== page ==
Pray tell, Spirit Airlines: how precisely is the new law—the one designed to keep airlines from falsely advertising fares sans the mandatory taxes so that the prices look lower—“not consumer-friendly or in [our] best interest?”
A change in policy: Twitter announced Thursday that it would begin restricting Tweets in certain countries, marking a policy shift for the social media platform that helped propel the popular uprisings recently sweeping across the Middle East.
“Starting today, we give ourselves the ability to reactively withhold content from users in a specific country while keeping it available in the rest of the world,” the Twitter blog said.
Okay, everybody needs to calm the fuck down about this. It’s just Twitter pretending to let countries censor things. The whole program has a built-in bypass: If you set your location to “Worldwide,” then they can’t censor you based on location, now can they? And you can be damned sure that Twitter realises this loophole and has left it there intentionally.
But political journalism—unlike war reporting—long ago stopped being about what is true or important. Sometime in the nineteen-eighties, reporters began covering politics like sports and entertainment. How many times and ways can you say that the Republican Party has descended into unreality and extremism before you lose your viewers and readers? On the other hand, there’s an endless appetite for stories about Santorum’s effort to reach out beyond his evangelical base, or Gingrich playing the expectations game in Iowa. This stuff is political candy.In today’s Daily Comment, George Packer writes about Republican politics, Iowa, and political journalism: http://nyr.kr/rX6XjU
Read this: it’s a good example of how political journalism has—along with most other forms of journalism—gone (for the most part) down the shitter.
EDIT: Case in Point
Berlin (CNN) — Life has come to a standstill in the western German city of Koblenz, where 45,000 people — nearly half of the city´s population — have been evacuated after the discovery of several dangerous World War II bombs.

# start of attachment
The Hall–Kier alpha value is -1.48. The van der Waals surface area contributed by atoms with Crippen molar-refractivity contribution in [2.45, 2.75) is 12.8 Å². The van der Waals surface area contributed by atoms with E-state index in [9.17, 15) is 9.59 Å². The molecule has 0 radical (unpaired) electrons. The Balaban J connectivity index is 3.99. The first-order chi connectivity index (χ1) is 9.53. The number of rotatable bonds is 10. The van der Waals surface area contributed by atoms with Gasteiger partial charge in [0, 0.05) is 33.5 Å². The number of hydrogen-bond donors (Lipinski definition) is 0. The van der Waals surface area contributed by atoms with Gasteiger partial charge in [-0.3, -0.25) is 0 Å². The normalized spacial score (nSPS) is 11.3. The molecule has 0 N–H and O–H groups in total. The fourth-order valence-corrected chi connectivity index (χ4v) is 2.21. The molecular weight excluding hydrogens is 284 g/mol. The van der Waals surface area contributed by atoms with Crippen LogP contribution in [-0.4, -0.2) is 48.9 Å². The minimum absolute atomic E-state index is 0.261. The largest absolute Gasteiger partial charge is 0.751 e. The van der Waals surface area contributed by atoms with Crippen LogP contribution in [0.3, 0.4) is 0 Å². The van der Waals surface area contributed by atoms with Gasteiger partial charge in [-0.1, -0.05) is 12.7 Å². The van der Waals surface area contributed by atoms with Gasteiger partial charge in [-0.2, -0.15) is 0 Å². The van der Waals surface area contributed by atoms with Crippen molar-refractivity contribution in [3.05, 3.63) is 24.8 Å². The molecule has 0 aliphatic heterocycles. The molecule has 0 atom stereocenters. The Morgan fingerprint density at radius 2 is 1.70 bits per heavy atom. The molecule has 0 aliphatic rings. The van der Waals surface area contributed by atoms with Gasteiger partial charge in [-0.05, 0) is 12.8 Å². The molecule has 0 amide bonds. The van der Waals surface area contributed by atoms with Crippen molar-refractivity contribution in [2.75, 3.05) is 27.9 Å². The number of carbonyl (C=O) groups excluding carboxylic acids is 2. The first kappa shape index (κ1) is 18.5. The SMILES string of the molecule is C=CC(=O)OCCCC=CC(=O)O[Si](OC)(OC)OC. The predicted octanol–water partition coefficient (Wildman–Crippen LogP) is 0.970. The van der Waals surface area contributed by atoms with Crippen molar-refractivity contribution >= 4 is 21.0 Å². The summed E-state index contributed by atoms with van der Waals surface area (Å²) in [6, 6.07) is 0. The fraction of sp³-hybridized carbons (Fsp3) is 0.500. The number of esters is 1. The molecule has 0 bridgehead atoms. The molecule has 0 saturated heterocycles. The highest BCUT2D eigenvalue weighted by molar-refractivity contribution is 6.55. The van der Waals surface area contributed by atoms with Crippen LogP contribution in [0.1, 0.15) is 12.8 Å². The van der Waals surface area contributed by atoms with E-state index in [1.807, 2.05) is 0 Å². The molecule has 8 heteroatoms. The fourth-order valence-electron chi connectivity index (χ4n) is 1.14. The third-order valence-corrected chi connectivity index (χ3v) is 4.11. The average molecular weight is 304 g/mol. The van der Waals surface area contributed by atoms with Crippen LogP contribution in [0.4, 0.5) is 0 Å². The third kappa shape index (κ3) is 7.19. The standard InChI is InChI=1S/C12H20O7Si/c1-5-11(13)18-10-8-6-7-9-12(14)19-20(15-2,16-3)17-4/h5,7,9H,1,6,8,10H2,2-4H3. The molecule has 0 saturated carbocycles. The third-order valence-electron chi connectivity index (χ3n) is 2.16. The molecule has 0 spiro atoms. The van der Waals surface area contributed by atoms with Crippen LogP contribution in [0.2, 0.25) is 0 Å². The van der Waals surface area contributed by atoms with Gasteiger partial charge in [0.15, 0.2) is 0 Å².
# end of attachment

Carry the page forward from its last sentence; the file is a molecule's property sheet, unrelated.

"It´s the largest German evacuation since the end of the war," fire brigade spokesman Ronald Eppelsheim said Sunday.
For 65 years, the Rhine River hid three bombs that were dropped by American and British warplanes in the last years of the war. When water levels dropped to record lows last week, the bombs were finally found.
"While time passed by, and Koblenz was rebuild(ing), the bombs got even more dangerous", bomb-disposal squad member Jurgen Wagner said Sunday.
The largest of the explosives is a 1.8-ton British air bomb that has the potential to destroy the city´s center, according to the fire brigade.
But the focus of attention isn’t on the largest bomb — it’s on the much smaller, 125-kilogram (275-pound) American high-explosive bomb. “This one has been transformed on impact of the earth. We might have some serious problems deactivating the detonator,” Wagner said.
The Senate voted Tuesday to keep a controversial provision to let the military detain terrorism suspects on U.S. soil and hold them indefinitely without trial — prompting White House officials to reissue a veto threat.
The measure, part of the massive National Defense Authorization Act, was also opposed by civil libertarians on the left and right. But 16 Democrats and an independent joined with Republicans to defeat an amendment by Sen. Mark Udall (D-Colo.) that would have killed the provision, voting it down with 61 against, and 37 for it.
"I’m very, very, concerned about having U.S. citizens sent to Guantanamo Bay for indefinite detention," said Sen. Rand Paul (R-Ky.), one of the Senate’s most conservative members.
Paul’s top complaint is that a terrorism suspect would get just one hearing where the military could assert that the person is a suspected terrorist — and then they could be locked up for life, without ever formally being charged. The only safety valve is a waiver from the secretary of defense.
"It’s not enough just to be alleged to be a terrorist," Paul said, echoing the views of the American Civil Liberties Union. "That’s part of what due process is — deciding, are you a terrorist? I think it’s important that we not allow U.S. citizens to be taken."
New numbers prove the “Buffett Rule”: One quarter of U.S. millionaires pay a smaller share of their income in federal taxes than do 10 million families with moderate incomes, according to nonpartisan Congressional Research Service.
The report found that when all federal taxes are taken into account, households that earned more than $1 million in 2006 paid as little as 24 percent to the IRS. Families making less than $100,000 a year faced a tax rate exceeding 26.5 percent.
Bafflingly, America is taxed under a worse setup than a true flat tax. (Of course, we’re still better off than Steve Forbes’s “flat tax” that doesn’t count capital gains as income.)